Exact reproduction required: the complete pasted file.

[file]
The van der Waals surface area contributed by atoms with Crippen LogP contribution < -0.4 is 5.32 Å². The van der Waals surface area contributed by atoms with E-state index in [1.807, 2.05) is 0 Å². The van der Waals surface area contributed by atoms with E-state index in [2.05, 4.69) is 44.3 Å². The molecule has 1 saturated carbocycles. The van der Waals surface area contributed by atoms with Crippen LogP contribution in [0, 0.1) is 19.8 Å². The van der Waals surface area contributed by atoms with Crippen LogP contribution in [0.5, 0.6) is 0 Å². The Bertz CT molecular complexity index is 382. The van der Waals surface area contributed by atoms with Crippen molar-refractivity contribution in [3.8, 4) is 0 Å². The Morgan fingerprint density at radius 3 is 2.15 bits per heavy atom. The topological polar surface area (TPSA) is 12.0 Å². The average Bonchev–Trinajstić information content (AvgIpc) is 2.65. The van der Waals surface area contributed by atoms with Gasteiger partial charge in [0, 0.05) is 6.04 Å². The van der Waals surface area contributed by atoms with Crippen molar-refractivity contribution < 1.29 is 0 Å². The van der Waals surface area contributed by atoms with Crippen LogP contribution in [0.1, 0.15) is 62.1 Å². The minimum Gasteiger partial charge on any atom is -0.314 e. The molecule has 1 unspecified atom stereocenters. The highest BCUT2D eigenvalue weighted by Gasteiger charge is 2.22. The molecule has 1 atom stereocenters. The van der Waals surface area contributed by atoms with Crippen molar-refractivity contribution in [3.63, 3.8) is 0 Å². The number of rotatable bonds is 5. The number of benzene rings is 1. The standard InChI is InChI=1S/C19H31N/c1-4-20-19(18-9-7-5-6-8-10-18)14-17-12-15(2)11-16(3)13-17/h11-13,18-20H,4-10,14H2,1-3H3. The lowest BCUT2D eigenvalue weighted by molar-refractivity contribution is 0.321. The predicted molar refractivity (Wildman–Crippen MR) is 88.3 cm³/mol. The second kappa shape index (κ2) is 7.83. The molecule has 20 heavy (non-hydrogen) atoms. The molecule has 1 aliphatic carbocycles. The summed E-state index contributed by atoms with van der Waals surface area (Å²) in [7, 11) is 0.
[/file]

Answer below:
The van der Waals surface area contributed by atoms with Crippen LogP contribution < -0.4 is 5.32 Å². The van der Waals surface area contributed by atoms with E-state index in [1.807, 2.05) is 0 Å². The van der Waals surface area contributed by atoms with E-state index in [2.05, 4.69) is 44.3 Å². The molecule has 1 saturated carbocycles. The van der Waals surface area contributed by atoms with Crippen LogP contribution in [0, 0.1) is 19.8 Å². The van der Waals surface area contributed by atoms with Crippen LogP contribution in [0.5, 0.6) is 0 Å². The Bertz CT molecular complexity index is 382. The van der Waals surface area contributed by atoms with Crippen molar-refractivity contribution in [3.8, 4) is 0 Å². The Morgan fingerprint density at radius 3 is 2.15 bits per heavy atom. The topological polar surface area (TPSA) is 12.0 Å². The average Bonchev–Trinajstić information content (AvgIpc) is 2.65. The van der Waals surface area contributed by atoms with Gasteiger partial charge in [0, 0.05) is 6.04 Å². The van der Waals surface area contributed by atoms with Crippen molar-refractivity contribution < 1.29 is 0 Å². The van der Waals surface area contributed by atoms with Crippen LogP contribution in [0.1, 0.15) is 62.1 Å². The minimum Gasteiger partial charge on any atom is -0.314 e. The molecule has 1 unspecified atom stereocenters. The highest BCUT2D eigenvalue weighted by Gasteiger charge is 2.22. The molecule has 1 atom stereocenters. The van der Waals surface area contributed by atoms with Crippen molar-refractivity contribution in [3.63, 3.8) is 0 Å². The number of rotatable bonds is 5. The number of benzene rings is 1. The standard InChI is InChI=1S/C19H31N/c1-4-20-19(18-9-7-5-6-8-10-18)14-17-12-15(2)11-16(3)13-17/h11-13,18-20H,4-10,14H2,1-3H3. The lowest BCUT2D eigenvalue weighted by molar-refractivity contribution is 0.321. The predicted molar refractivity (Wildman–Crippen MR) is 88.3 cm³/mol. The second kappa shape index (κ2) is 7.83. The molecule has 20 heavy (non-hydrogen) atoms. The molecule has 1 aliphatic carbocycles. The summed E-state index contributed by atoms with van der Waals surface area (Å²) in [7, 11) is 0.